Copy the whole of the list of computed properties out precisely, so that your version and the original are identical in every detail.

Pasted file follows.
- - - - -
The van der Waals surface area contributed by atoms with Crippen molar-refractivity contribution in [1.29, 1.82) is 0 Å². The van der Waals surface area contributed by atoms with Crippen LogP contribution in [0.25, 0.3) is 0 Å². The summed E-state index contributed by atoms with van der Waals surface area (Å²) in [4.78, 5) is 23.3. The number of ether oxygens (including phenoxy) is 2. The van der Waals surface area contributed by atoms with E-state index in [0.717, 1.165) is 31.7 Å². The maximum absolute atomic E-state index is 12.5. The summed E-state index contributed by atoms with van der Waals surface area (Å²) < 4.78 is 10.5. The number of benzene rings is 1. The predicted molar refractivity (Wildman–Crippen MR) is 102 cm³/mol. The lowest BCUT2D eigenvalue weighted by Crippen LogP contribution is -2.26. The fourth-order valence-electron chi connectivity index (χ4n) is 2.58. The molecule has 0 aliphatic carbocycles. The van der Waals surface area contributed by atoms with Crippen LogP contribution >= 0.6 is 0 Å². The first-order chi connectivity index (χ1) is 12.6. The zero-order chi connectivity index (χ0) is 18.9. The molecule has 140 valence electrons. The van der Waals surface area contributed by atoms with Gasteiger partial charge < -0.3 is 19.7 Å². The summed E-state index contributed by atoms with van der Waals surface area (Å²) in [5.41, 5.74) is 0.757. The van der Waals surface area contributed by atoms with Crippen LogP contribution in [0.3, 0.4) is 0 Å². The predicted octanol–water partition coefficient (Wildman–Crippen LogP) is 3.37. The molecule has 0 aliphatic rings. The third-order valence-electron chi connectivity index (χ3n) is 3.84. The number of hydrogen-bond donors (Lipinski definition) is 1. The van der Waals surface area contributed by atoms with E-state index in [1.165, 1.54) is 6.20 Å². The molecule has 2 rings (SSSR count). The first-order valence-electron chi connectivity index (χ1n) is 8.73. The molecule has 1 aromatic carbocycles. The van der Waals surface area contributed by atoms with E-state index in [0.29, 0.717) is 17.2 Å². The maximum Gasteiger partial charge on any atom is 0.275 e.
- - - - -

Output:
The van der Waals surface area contributed by atoms with Crippen molar-refractivity contribution in [1.29, 1.82) is 0 Å². The van der Waals surface area contributed by atoms with Crippen LogP contribution in [0.25, 0.3) is 0 Å². The summed E-state index contributed by atoms with van der Waals surface area (Å²) in [4.78, 5) is 23.3. The number of ether oxygens (including phenoxy) is 2. The van der Waals surface area contributed by atoms with E-state index in [0.717, 1.165) is 31.7 Å². The maximum absolute atomic E-state index is 12.5. The summed E-state index contributed by atoms with van der Waals surface area (Å²) < 4.78 is 10.5. The number of benzene rings is 1. The predicted molar refractivity (Wildman–Crippen MR) is 102 cm³/mol. The lowest BCUT2D eigenvalue weighted by Crippen LogP contribution is -2.26. The fourth-order valence-electron chi connectivity index (χ4n) is 2.58. The molecule has 0 aliphatic carbocycles. The van der Waals surface area contributed by atoms with Crippen LogP contribution >= 0.6 is 0 Å². The first-order chi connectivity index (χ1) is 12.6. The zero-order chi connectivity index (χ0) is 18.9. The molecule has 140 valence electrons. The van der Waals surface area contributed by atoms with Gasteiger partial charge < -0.3 is 19.7 Å². The summed E-state index contributed by atoms with van der Waals surface area (Å²) in [5.41, 5.74) is 0.757. The van der Waals surface area contributed by atoms with Crippen LogP contribution in [0.3, 0.4) is 0 Å². The predicted octanol–water partition coefficient (Wildman–Crippen LogP) is 3.37. The molecule has 0 aliphatic rings. The third-order valence-electron chi connectivity index (χ3n) is 3.84. The number of hydrogen-bond donors (Lipinski definition) is 1. The van der Waals surface area contributed by atoms with E-state index in [1.165, 1.54) is 6.20 Å². The molecule has 2 rings (SSSR count). The first-order valence-electron chi connectivity index (χ1n) is 8.73. The molecule has 1 aromatic carbocycles. The van der Waals surface area contributed by atoms with E-state index in [0.29, 0.717) is 17.2 Å². The maximum Gasteiger partial charge on any atom is 0.275 e.